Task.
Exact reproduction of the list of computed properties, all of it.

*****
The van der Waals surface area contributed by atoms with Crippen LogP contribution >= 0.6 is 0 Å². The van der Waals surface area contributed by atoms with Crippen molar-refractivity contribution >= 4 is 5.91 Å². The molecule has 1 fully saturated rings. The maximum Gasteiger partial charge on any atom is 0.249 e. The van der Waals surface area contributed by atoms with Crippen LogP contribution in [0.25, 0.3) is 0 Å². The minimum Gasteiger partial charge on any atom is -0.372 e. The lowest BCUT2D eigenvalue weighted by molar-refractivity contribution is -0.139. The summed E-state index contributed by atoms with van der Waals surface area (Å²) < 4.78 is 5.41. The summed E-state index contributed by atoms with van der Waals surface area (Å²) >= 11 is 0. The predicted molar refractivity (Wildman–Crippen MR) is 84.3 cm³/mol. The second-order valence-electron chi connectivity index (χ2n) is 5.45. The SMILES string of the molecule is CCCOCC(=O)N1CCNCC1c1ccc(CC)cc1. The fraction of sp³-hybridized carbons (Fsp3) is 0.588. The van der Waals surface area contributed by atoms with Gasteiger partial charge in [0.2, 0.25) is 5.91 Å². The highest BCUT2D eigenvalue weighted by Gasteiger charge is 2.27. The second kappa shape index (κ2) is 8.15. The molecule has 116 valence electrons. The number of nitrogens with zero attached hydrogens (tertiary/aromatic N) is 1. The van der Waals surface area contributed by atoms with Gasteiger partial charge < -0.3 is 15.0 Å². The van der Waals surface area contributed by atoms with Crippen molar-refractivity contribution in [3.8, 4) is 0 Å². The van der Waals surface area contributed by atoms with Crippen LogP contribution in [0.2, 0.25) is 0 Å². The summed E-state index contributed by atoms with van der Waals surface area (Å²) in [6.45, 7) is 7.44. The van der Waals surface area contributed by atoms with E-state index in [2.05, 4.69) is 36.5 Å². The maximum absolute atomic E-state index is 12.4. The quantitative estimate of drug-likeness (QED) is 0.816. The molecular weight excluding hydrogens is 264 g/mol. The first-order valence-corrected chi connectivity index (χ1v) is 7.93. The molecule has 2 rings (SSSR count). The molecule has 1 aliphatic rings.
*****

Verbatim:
The van der Waals surface area contributed by atoms with Crippen LogP contribution >= 0.6 is 0 Å². The van der Waals surface area contributed by atoms with Crippen molar-refractivity contribution >= 4 is 5.91 Å². The molecule has 1 fully saturated rings. The maximum Gasteiger partial charge on any atom is 0.249 e. The van der Waals surface area contributed by atoms with Crippen LogP contribution in [0.25, 0.3) is 0 Å². The minimum Gasteiger partial charge on any atom is -0.372 e. The lowest BCUT2D eigenvalue weighted by molar-refractivity contribution is -0.139. The summed E-state index contributed by atoms with van der Waals surface area (Å²) < 4.78 is 5.41. The summed E-state index contributed by atoms with van der Waals surface area (Å²) >= 11 is 0. The predicted molar refractivity (Wildman–Crippen MR) is 84.3 cm³/mol. The second-order valence-electron chi connectivity index (χ2n) is 5.45. The SMILES string of the molecule is CCCOCC(=O)N1CCNCC1c1ccc(CC)cc1. The fraction of sp³-hybridized carbons (Fsp3) is 0.588. The van der Waals surface area contributed by atoms with Gasteiger partial charge in [0.2, 0.25) is 5.91 Å². The highest BCUT2D eigenvalue weighted by Gasteiger charge is 2.27. The second kappa shape index (κ2) is 8.15. The molecule has 116 valence electrons. The number of nitrogens with zero attached hydrogens (tertiary/aromatic N) is 1. The van der Waals surface area contributed by atoms with Gasteiger partial charge < -0.3 is 15.0 Å². The van der Waals surface area contributed by atoms with Crippen molar-refractivity contribution in [3.8, 4) is 0 Å². The van der Waals surface area contributed by atoms with Crippen LogP contribution in [0.2, 0.25) is 0 Å². The summed E-state index contributed by atoms with van der Waals surface area (Å²) in [6.45, 7) is 7.44. The van der Waals surface area contributed by atoms with E-state index in [2.05, 4.69) is 36.5 Å². The maximum absolute atomic E-state index is 12.4. The quantitative estimate of drug-likeness (QED) is 0.816. The molecular weight excluding hydrogens is 264 g/mol. The first-order valence-corrected chi connectivity index (χ1v) is 7.93. The molecule has 2 rings (SSSR count). The molecule has 1 aliphatic rings.